Ever had the experience of being a twin? A dead ringer look-a-like. I remember passing through our infirmary in Santa Barbara a few years ago and several friars spoke to me and said, something like, “Good to see you, Bro. Jeff.” I had a “look-a-like.” Actually it was the uncle of our own Bro. Scott.
I have a very tender feeling for the doubting disciple. It was my father’s name. He liked to tell the story of a phone call to a house that had three generations of men with the same name. A call came…for Tom. The younger’s wife answered while wrestling a very cranky baby in her arms. Which one do you want? Tom the Father, Tom the son or Tom the Holy Terror?
Thomas, called the twin, one of the Twelve, was not with them when Jesus came. He had an edge about him as the others told the story. “Unless I see the mark of the nails in his hands and put my finger into the nail marks and put my hand into his side, I will not believe.” A week later Thomas was hiding out in the locked room with them. As Jesus stood among them, he offered forgiveness, “Peace be with you.” To probe his scars with his fingers and hands was the special call to the Twin. He invited him to surrender his shame and doubt and “believe.” Thomas’ “My Lord and my God” became one of the greatest statements of resurrection faith in the New Testament. Jesus pronounced over him a final beatitude, “Blessed are those who have not seen and yet have come to believe.”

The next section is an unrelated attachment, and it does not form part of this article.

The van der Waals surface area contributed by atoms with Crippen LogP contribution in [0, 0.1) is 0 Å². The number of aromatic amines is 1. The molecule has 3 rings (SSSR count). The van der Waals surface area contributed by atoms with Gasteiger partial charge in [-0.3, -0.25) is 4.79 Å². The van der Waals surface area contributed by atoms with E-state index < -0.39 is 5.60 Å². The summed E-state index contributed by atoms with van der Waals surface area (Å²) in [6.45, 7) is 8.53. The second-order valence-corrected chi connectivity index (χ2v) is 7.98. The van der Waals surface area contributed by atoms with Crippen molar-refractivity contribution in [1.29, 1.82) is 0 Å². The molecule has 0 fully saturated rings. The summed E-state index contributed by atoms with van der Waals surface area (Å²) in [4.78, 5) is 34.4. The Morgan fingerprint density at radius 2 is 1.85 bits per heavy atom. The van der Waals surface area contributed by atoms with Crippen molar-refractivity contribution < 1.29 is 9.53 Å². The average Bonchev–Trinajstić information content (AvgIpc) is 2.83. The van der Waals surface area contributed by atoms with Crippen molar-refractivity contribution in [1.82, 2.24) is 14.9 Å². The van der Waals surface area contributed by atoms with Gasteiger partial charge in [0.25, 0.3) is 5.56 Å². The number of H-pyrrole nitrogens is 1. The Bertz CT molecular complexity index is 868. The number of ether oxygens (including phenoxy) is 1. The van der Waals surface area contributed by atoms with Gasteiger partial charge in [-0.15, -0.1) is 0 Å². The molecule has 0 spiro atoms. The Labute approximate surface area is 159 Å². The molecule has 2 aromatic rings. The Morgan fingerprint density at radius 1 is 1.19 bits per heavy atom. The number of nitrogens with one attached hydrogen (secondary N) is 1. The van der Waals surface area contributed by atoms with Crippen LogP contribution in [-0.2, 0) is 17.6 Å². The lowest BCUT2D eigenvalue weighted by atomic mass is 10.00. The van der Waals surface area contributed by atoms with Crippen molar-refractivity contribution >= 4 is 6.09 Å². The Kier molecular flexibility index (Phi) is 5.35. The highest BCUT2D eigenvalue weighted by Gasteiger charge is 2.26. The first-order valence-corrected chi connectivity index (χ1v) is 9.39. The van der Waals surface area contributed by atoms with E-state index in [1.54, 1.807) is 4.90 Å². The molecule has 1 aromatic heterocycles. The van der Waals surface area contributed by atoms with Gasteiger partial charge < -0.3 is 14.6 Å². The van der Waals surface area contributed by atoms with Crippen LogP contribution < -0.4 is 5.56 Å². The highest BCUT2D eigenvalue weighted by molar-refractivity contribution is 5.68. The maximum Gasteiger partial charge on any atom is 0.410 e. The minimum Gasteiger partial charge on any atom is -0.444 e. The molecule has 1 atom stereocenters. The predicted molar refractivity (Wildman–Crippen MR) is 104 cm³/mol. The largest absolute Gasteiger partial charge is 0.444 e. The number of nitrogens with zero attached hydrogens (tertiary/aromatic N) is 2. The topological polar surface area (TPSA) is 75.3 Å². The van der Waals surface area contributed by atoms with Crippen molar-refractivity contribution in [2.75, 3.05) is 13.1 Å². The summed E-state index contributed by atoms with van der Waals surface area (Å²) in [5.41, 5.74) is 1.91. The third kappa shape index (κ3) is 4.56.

Belief often comes to us, the “Twins” of Thomas, by what we hear in the words and stories of other believers, what we hear in the proclaimed word of God and what we taste in the breaking of the bread by the gathered assembly. If Thomas hadn’t doubted, struggled against the testimony of the others, we might never have had the most exalted of the confessions of faith. I think Jesus had a great tenderness for those who ask questions…who test everything for it goodness. Thomas finally placed the name of Jesus in the very name of the Exalted One, Yahweh of Israel. “My Lord and my God!” The wounds of Christ, the scars became the source of new life. Have you ever noticed people after major surgeries want to show visitors their scars? It is usually too late to ask them to put down that hospital gown… Modesty disappears to the power of a healed wound. The scar reminds us of that healing. For Thomas is was proof of the touch of the resurrected One.
Easter was a major miracle of flowers. Thanks for all who brought Easter lilies, to our beautiful staff, friars, catechists and volunteers. “Felices Pascuas.“ Happy Easters!
A tender week,
Fr. Michael Weldon, OFM